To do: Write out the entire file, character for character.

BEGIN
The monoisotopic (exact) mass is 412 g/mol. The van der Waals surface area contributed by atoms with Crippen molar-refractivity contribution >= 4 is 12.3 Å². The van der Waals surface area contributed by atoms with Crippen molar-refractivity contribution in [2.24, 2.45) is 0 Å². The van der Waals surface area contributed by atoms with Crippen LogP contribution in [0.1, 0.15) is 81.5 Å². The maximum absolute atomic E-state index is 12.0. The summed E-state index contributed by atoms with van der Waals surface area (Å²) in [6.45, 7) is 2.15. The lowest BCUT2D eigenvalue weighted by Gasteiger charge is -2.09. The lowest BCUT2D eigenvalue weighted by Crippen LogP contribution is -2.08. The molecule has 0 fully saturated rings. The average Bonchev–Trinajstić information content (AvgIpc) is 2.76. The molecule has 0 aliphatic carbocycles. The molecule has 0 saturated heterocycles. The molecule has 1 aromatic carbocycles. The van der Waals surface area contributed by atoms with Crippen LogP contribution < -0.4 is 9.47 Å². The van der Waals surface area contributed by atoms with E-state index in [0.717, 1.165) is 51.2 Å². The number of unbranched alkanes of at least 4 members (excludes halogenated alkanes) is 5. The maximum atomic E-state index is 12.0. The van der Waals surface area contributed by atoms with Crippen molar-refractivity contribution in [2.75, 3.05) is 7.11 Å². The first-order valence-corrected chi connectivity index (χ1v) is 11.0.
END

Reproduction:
The monoisotopic (exact) mass is 412 g/mol. The van der Waals surface area contributed by atoms with Crippen molar-refractivity contribution >= 4 is 12.3 Å². The van der Waals surface area contributed by atoms with Crippen molar-refractivity contribution in [2.24, 2.45) is 0 Å². The van der Waals surface area contributed by atoms with Crippen LogP contribution in [0.1, 0.15) is 81.5 Å². The maximum absolute atomic E-state index is 12.0. The summed E-state index contributed by atoms with van der Waals surface area (Å²) in [6.45, 7) is 2.15. The lowest BCUT2D eigenvalue weighted by Gasteiger charge is -2.09. The lowest BCUT2D eigenvalue weighted by Crippen LogP contribution is -2.08. The molecule has 0 fully saturated rings. The average Bonchev–Trinajstić information content (AvgIpc) is 2.76. The molecule has 0 aliphatic carbocycles. The molecule has 0 saturated heterocycles. The molecule has 1 aromatic carbocycles. The van der Waals surface area contributed by atoms with Crippen LogP contribution < -0.4 is 9.47 Å². The van der Waals surface area contributed by atoms with E-state index in [0.717, 1.165) is 51.2 Å². The number of unbranched alkanes of at least 4 members (excludes halogenated alkanes) is 5. The maximum atomic E-state index is 12.0. The van der Waals surface area contributed by atoms with Crippen molar-refractivity contribution in [2.75, 3.05) is 7.11 Å². The first-order valence-corrected chi connectivity index (χ1v) is 11.0.